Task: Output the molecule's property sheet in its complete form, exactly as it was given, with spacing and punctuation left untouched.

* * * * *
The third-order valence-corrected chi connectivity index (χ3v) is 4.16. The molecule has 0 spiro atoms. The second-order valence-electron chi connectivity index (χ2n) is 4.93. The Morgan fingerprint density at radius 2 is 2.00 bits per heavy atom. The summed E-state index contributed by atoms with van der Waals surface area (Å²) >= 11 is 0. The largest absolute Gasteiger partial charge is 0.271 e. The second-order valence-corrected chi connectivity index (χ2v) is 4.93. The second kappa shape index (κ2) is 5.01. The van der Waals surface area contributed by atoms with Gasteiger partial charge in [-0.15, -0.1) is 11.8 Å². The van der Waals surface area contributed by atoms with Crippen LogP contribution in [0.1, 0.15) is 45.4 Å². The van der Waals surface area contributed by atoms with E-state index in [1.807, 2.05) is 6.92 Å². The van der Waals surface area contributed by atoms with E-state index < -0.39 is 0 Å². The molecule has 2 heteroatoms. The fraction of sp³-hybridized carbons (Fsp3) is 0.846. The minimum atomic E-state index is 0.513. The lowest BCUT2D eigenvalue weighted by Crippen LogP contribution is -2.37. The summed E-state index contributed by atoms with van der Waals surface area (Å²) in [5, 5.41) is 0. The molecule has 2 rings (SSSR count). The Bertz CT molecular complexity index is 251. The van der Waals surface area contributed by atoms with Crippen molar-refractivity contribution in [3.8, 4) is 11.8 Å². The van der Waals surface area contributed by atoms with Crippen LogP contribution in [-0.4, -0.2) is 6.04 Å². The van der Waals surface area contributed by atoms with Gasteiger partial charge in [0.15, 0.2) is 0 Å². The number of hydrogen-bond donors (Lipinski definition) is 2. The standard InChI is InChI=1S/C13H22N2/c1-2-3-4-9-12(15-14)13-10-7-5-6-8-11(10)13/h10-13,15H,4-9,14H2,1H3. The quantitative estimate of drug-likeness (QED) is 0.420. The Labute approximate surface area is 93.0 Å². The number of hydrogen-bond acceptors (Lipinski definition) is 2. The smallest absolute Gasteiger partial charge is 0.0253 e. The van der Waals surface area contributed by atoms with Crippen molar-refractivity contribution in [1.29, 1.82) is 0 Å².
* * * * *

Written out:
The third-order valence-corrected chi connectivity index (χ3v) is 4.16. The molecule has 0 spiro atoms. The second-order valence-electron chi connectivity index (χ2n) is 4.93. The Morgan fingerprint density at radius 2 is 2.00 bits per heavy atom. The summed E-state index contributed by atoms with van der Waals surface area (Å²) >= 11 is 0. The largest absolute Gasteiger partial charge is 0.271 e. The second-order valence-corrected chi connectivity index (χ2v) is 4.93. The second kappa shape index (κ2) is 5.01. The van der Waals surface area contributed by atoms with Gasteiger partial charge in [-0.15, -0.1) is 11.8 Å². The van der Waals surface area contributed by atoms with Crippen LogP contribution in [0.1, 0.15) is 45.4 Å². The van der Waals surface area contributed by atoms with E-state index in [1.807, 2.05) is 6.92 Å². The van der Waals surface area contributed by atoms with E-state index < -0.39 is 0 Å². The molecule has 2 heteroatoms. The fraction of sp³-hybridized carbons (Fsp3) is 0.846. The minimum atomic E-state index is 0.513. The lowest BCUT2D eigenvalue weighted by Crippen LogP contribution is -2.37. The summed E-state index contributed by atoms with van der Waals surface area (Å²) in [5, 5.41) is 0. The molecule has 2 rings (SSSR count). The Bertz CT molecular complexity index is 251. The van der Waals surface area contributed by atoms with Crippen molar-refractivity contribution in [3.8, 4) is 11.8 Å². The van der Waals surface area contributed by atoms with Crippen LogP contribution in [-0.4, -0.2) is 6.04 Å². The van der Waals surface area contributed by atoms with Gasteiger partial charge in [0.15, 0.2) is 0 Å². The number of hydrogen-bond donors (Lipinski definition) is 2. The standard InChI is InChI=1S/C13H22N2/c1-2-3-4-9-12(15-14)13-10-7-5-6-8-11(10)13/h10-13,15H,4-9,14H2,1H3. The quantitative estimate of drug-likeness (QED) is 0.420. The Labute approximate surface area is 93.0 Å². The number of hydrogen-bond acceptors (Lipinski definition) is 2. The smallest absolute Gasteiger partial charge is 0.0253 e. The van der Waals surface area contributed by atoms with Crippen molar-refractivity contribution in [1.29, 1.82) is 0 Å².